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Photo by Dean Moses

The polls have closed in New York’s primary Tuesday in the presidential, Congressional, state and local legislative races.

Most contest winners, however, may not be known for some time, as thousands upon thousands of absentee ballots have yet to be counted.

New Yorkers were encouraged to vote by absentee ballot this election cycle due to the COVID-19 pandemic, and the city’s Board of Elections won’t begin tallying these ballots until June 30.

On Tuesday afternoon, the Board of Elections reported that more than 700,000 ballots absentee have been distributed to registered Democrats alone, but just over 77,000 of them had been returned, or 11% of the total.

Absentee ballots had to be received by the Board of Elections, or at least postmarked, by June 23. It figures that the board will receive additional completed ballots mailed in over the next several days.

Early voting took place across the city this month, but turnout was sparse; by all accounts, traffic was also light at the normal polling sites that were open across the city Tuesday.

But in some cases, recent events including the pandemic and the protests over the death of George Floyd drove voters to the polls to make their voice heard on a local level. 

“I voted for everything. I voted for the presidential primary and the local and state elections,” said Ellie Toder, a voter in northwest Queens. “I try to vote locally every election just because it’s the most important to get things done, especially with COVID-19 happening. I think it inspired me even more along with the Black Lives Matter movement really being in the swing of things and making sure the right people are in office.” 

At a nearby polling site, voter Patricia Rising agreed. 

“I really think we need to start in our communities, and voting is very important,” Rising said.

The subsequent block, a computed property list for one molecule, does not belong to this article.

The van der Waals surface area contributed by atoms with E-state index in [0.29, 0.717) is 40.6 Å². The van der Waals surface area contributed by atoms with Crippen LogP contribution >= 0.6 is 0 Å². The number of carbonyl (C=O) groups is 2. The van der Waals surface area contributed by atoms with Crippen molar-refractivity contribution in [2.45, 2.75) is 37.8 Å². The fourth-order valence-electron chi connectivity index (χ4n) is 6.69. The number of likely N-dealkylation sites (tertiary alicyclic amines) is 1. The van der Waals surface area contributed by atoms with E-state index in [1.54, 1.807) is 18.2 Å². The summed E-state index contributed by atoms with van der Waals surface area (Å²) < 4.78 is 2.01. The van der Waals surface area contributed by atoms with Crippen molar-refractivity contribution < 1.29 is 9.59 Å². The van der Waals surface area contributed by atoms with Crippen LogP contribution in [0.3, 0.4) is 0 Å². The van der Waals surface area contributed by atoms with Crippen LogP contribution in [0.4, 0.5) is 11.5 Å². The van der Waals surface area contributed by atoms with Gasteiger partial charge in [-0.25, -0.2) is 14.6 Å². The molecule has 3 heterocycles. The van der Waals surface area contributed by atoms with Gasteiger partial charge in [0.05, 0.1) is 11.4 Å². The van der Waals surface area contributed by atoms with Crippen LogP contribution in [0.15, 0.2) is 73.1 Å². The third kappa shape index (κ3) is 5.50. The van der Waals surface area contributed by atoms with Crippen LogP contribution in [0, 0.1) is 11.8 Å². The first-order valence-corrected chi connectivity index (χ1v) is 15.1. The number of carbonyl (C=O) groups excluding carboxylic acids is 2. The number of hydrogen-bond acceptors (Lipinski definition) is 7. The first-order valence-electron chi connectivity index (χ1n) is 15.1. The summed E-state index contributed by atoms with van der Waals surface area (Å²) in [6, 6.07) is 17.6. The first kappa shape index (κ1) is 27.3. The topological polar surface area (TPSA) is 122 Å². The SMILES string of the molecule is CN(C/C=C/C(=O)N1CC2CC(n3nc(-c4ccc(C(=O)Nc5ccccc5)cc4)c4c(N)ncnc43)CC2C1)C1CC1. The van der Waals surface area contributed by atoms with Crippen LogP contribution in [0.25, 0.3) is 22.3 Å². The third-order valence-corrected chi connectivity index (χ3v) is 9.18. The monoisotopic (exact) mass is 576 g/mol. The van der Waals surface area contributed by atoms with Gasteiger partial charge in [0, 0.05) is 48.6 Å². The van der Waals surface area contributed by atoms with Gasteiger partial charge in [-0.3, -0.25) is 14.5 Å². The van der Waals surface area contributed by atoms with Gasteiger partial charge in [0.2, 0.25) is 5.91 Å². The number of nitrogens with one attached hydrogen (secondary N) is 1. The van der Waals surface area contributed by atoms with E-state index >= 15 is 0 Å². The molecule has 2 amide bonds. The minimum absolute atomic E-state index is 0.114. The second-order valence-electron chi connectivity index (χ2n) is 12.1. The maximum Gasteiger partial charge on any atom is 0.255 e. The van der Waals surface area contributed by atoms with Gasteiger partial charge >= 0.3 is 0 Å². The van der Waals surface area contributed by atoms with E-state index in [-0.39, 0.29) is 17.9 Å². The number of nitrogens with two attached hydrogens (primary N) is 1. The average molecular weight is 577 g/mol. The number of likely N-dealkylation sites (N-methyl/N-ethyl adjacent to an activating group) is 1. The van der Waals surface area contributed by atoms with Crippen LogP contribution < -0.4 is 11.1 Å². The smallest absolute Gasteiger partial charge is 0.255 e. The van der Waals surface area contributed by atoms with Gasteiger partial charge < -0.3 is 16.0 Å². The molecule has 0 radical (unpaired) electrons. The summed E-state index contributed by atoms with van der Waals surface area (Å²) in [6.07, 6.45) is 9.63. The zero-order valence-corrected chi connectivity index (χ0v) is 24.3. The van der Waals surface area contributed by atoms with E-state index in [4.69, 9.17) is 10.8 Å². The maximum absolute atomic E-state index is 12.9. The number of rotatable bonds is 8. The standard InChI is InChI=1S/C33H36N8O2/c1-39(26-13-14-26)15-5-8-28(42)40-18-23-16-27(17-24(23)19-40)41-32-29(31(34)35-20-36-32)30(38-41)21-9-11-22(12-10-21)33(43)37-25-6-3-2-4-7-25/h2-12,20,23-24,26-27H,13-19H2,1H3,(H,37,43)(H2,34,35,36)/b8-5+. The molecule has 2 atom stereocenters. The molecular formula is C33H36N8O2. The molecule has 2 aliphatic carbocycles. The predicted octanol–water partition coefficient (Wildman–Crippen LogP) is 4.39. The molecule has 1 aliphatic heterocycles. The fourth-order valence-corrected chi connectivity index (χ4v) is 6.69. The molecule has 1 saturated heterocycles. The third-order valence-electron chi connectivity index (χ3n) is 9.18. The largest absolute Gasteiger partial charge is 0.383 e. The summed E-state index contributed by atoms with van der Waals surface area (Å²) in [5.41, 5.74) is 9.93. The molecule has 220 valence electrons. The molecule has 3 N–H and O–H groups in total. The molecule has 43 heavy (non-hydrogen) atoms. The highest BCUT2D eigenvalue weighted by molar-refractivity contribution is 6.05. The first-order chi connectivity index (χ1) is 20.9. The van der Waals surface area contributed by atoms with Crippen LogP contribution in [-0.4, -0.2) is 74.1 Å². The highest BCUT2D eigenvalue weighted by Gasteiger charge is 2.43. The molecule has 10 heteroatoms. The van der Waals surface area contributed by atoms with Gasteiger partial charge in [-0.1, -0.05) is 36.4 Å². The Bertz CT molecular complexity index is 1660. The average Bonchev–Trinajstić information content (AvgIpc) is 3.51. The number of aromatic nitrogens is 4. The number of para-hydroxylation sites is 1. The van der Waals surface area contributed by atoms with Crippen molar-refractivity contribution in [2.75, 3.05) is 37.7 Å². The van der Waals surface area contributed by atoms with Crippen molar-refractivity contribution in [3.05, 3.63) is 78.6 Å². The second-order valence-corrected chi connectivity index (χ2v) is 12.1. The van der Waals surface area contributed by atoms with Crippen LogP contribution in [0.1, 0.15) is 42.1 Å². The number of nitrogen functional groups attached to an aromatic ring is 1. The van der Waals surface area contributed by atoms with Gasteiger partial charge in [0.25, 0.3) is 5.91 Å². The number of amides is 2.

The city Board of Elections results is scheduled to post on their website returns that reflect the ballots received on June 23 and during early voting. The preliminary results could change dramatically once the absentee ballots are counted, so we will forego reporting any projections in contests considered too close to call. Visit vote.nyc to view the returns.

Some of the races to watch as the vote count begins appear below. Click on each race to see the unofficial vote count.

  • The five-way Queens Borough President primary featuring City Council members Costa Constantinides and Donovan Richards, former City Council member Elizabeth Crowley and two other challengers.
  • The 14th Congressional District primary in northwestern Queens and the Bronx pitting freshman Congresswoman Alexandria Ocasio-Cortez against three challengers: Michelle Caruso-Cabrera, Samuel Sloan and Badrun Khan.
  • The 12th Congressional District primary in Manhattan/Queens featuring Congresswoman Carolyn Maloney and three challengers: Suraj Patel, Peter Harrison and Lauren Ashcraft.
  • The 5th Congressional District primary in southeast Queens and Nassau County in which incumbent Gregory Meeks faces off against challenger Shaniyat Chowdhury.
  • The 12th State Senate District primary in which incumbent Michael Gianaris goes up against retired sanitation worker Iggy Terranova.
  • The 31st Assembly District where Queens sees one of its most crowded races. Shea Uzoigwe, Lisa George, Khaleel Anderson, Tavia Blakely, Richard David and Derrick DeFlorimonte all face off.
  • The 34th Assembly District in which incumbent Michael DenDekker faces four challengers: Joy Chowdhury, Angel Cruz, Jessica Gonzalez-Rojas and Nuala O’Doherty-Naranjo.
  • The 35th Assembly District in which incumbent Jeffrion Aubry faces a challenge from Hiram Monserrate, a former state senator who plead guilty to corruption charges.
  • The 36th Assembly District in which incumbent Aravella Simotas goes up against DSA-backed candidate Zohran Kwame Mamdani. 
  • The 38th Assembly District in which incumbent Michael Miller faces two challengers: Jenifer Rajkumar and Joseph De Jesus. 

Check with QNS.com in the days ahead for further coverage of the primary.

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